Thursday, June 12, 2008
This aging beauty displays many of the qualities inherent to Mathews. She's an honest, simple, wooden structure. A dying breed who is clinging to her roots and refusing to let go no matter how hard outside influences try to force her to change.
And now it is time to stop talking about me (all except the beauty part...and perhaps the wooden structure part, although that is debatable; particular emphasis on the simple part) and start talking about houses in Mathews.
Mathews, Middlesex and Gloucester Counties are loaded with old houses of the same vintage: two-story, white clapboard farmhouses with multiple chimneys, green trim, green shutters and green roof. Some have incredible porches, others have remarkable outbuildings. The kitchen was usually located in a wing directly off the back to keep any potential fires confined to one place. Or that's what I've been told. By someone. At some point. Probably in a dream. Or not at all. Many of these homes are still lived in, many have been updated, but too many are skeletons like the one shown here.
I'm a substitute driver for Meals on Wheels. (The rest of my resume is more impressive and includes such occupations as strawberry picker, substitute lifeguard, monorail operator and career development manager for a global consulting firm in downtown DC. Excuse me while I go cry in the corner about that last job. The only careers being developed there were the employee's next one - I had to fire a kajillion people or at least tell managers how they could get away with firing people. It was very cut-throat. I get high blood pressure just thinking about it. Of course I also get high blood pressure looking at my mountain of laundry. Back to the point. What was it again?)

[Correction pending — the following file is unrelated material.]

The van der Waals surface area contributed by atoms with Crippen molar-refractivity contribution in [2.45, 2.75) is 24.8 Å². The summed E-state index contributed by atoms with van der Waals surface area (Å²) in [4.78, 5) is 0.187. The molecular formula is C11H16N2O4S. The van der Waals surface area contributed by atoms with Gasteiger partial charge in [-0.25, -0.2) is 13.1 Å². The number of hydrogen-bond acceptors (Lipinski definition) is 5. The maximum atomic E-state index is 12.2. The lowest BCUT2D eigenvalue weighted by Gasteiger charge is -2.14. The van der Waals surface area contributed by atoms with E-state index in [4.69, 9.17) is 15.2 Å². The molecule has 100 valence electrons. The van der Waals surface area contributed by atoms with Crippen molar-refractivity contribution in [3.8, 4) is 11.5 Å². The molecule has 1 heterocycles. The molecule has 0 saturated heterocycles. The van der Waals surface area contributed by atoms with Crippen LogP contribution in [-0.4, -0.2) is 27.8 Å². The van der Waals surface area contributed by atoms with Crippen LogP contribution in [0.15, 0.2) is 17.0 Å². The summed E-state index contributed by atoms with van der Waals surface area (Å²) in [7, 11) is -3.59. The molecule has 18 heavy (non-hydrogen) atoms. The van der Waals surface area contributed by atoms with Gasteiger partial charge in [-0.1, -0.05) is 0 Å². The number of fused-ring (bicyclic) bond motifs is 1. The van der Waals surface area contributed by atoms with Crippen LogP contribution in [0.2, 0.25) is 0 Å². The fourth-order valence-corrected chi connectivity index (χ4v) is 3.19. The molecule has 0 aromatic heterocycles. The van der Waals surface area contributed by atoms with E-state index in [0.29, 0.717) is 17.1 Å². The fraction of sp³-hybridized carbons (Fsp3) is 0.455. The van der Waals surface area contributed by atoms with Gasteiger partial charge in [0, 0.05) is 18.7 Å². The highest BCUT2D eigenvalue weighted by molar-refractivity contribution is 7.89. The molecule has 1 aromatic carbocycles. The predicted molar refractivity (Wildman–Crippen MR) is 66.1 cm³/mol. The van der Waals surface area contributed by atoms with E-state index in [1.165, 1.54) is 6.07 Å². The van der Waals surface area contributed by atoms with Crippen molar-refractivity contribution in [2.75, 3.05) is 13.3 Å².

This particular day my daughter and I covered the Mobjack route, and this house was close to two of my stops. I should state that although I am talking about the typical Mathews farmhouse (as well as my previous jobs, totally unrelated), this structure actually is atypical, and I'd wager it was used as either a store, an inn or something else besides a home. It would have made far too much sense to post a picture of typical farmhouse when that's what I am trying to explain.
To impress you with my architectural knowledge, I'll point out that those three upside down V-type structures across the roof are unique as are the two overhangs coming from the front doors. Two front doors? Extremely uncommon. For all I know this is a picture of some historic landmark that everyone else knows about except me. That would be common.
There are so many things I love about delivering to these older people, but most of all I relish every interaction with them, the last of the truly old-fashioned Mathewsonians. They speak with the thick Mathews accent I knew growing up; they live in very small, modest houses; they are unpretentious, straight forward, kind people with very few requirements in life.
The older folks are like these older homes: beautiful tributes to a bygone era when life was much simpler and less demanding.